A painting of a young, dark-haired woman, bundled against the cold in a white woolen Hudson Bay blanket and silhouetted against purple mountains and a pale evening sky, won the Prix de West Purchase Award on Saturday at the National Cowboy & Western Heritage Museum in Oklahoma City.
“Silence and Sagebrush,” an oil-on-linen painting by California artist Jeremy Lipking, priced at $64,000, will become part of the museum’s permanent collection.
In addition to the purchase, the Prix de West Award includes a medallion and $5,000 prize.
Announcement of the award-winning artwork and its artist was made during Saturday’s noon luncheon at the museum’s 41st annual Prix de West Invitational Art Exhibition and Sale. Traditionally, the announcement is a surprise to art patrons and artists attending the show.
“I was completely surprised when they said my name,” Lipking, 38, said in an interview after the award was announced. “Everybody at my table at lunch was saying ‘You’re going to win,’ but I thought they were just being nice.”
“It’s an honor, but I’m still in shock,” added Lipking, who was accompanied to the art show by Danielle, his wife of 13 years, and the couple’s youngest child, 9-month-old Sierra. The couple’s two older children, Skyler, 9, and Jacob, 10, remained at home in California.
Lipking, who is participating in the show for the third time, said he got the inspiration for his winning painting while on a trip.
“I had an idea to do an Indian maiden painting, a kind of tribute to my grandmother who was full-blooded Chippewa,” the artist explained. “I did a digital sketch of it on my I-phone and then texted my friend Sonya to ask if she’d be the model for it and could we paint the scene from her front yard?
“After that, I just waited for the right time of day, I did some sketches, took a bunch of photos and did the painting in the studio,” he added. Lipking said his painting shows the mountains at sunset in early December near the town of Frazier Park in southern California.
This year’s Prix de West show and sale features 314 artworks by 100 of the nation’s leading Western painters and sculptors. Prices of artworks ranged from a $599 bronze of a blue bird to a $140,000 oil painting of the Grand Canyon.
Museum officials said the value of these artworks exceeds $5.6 million. Last year’s art sales totaled a little over $3 million, a figure museum officials hope to exceed this time around. A portion of the art sales goes to support museum programs and operations.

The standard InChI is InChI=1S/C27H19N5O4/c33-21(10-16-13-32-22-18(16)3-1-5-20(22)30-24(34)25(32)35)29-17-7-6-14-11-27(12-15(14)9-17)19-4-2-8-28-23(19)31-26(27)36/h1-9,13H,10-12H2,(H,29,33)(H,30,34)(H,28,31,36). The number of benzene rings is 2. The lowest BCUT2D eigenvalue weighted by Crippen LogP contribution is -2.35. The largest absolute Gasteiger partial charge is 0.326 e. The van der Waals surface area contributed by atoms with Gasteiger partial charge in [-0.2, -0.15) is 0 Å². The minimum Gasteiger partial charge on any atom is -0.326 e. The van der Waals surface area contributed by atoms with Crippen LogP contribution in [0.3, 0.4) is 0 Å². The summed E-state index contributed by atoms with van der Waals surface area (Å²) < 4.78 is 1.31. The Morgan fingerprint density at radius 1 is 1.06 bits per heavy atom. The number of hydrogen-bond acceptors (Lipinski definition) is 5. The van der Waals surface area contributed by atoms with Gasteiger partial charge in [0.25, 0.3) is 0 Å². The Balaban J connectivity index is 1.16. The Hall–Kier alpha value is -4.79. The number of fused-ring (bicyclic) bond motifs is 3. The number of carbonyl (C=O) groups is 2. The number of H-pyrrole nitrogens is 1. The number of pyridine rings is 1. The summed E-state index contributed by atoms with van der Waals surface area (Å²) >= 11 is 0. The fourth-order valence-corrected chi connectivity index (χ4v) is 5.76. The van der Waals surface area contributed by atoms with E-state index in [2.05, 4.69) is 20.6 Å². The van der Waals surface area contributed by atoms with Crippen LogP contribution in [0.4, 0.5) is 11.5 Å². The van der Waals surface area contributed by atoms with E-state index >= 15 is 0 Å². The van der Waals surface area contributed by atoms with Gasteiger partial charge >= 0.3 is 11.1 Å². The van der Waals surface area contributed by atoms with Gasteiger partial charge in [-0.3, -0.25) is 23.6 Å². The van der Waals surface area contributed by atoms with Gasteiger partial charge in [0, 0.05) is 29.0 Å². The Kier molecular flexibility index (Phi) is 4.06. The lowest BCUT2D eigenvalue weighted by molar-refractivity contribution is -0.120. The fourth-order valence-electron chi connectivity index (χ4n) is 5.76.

Later during the evening awards banquet, museum officials said the live auction generated $152,500 and that opening-day art sales tallied $3.25 million.
Other art winners are:
The James Earle Fraser Sculpture Award was presented to Prescott, Ariz., artist John Coleman for his sculpture, “Honeymoon at Crow Fair,” a $165,000 life-sized bronze of two Crow newlyweds on horseback. The Fraser award recognizes artistic merit in sculpture and carries a $3,000 prize.
Coleman’s massive bronze also received the Jackie L. Coles Buyers Choice Award, which carries a $3,000 prize and is chosen by art patrons attending the show’s opening sale.
Idaho artist George Carlson received the Frederic Remington Painting Award for “Ravens of the Palouse,” an oil-on-linen painting, which shows a flock of ravens swooping over a sprawling, undulating expanse of golden wheat fields in an area known as the Palouse, a fertile swath of land that runs across Idaho and Washington state.
Remington award honors exceptional artistic merit in painting and carries a $3,000 prize. Carlson has won the Prix de West Purchase Award twice — for sculpture in 1975 and a painting in 2011.
For the fifth consecutive year, Carlson was named the recipient of the Robert Lougheed Memorial Award, established in 1988 and named for one of the 20th century’s leading Western painters. The award and its $3,000 prizes honors the artist with the best display of three or more works in the show and is chosen by the exhibiting artists.
Carlson was recognized for his three oil-on-linen paintings — “Ravens of the Palouse,” priced at $65,000; “The Tempest,” priced at $60,000, a powerful landscape portrait of two implacable foes —a menacing, cloud-filled storm bearing down on a forbidding, sharp-rocked terrain; and the more peaceful “Reflections,” priced at $55,000, showing a beautiful blue sky and lacy clouds reflected in the placid water of a remote lake.
The Express Ranch Great American Cowboy Award, honoring the best portrayal of cowboy subject matter and carrying a $3,000 prize, was presented to “When the Work’s All Done in the Fall,” by artist Loren Entz of Billings, Mont.
Entz’s $52,000 oil-on-canvas painting shows three ranch horses patiently waiting to be unsaddled and two herding dogs, all relaxing under the golden leaves of several trees on a sunny autumn afternoon.
The Major General and Mrs. Don Pittman Wildlife Art Award was given to sculptor Tim Shinabarger of Billings, Mont., for “The Mountaineers.” The $18,500 bronze shows three bighorn sheep perched on a rocky precipice.
The Donald Teague Memorial Award for an exceptional artwork on paper, was given to artist Carrie Ballantyne of Sheridan, Wyo., for “Trust.” Ballantyne’s 21-inch by 16-inch conte portrait, priced at $9,500, shows a working cowboy’s casual, one-armed embrace of his favorite horse.
All the art in the show will remain on view at the museum, 1700 NE 63, through Aug. 3. Any unsold works will be available for purchase until then.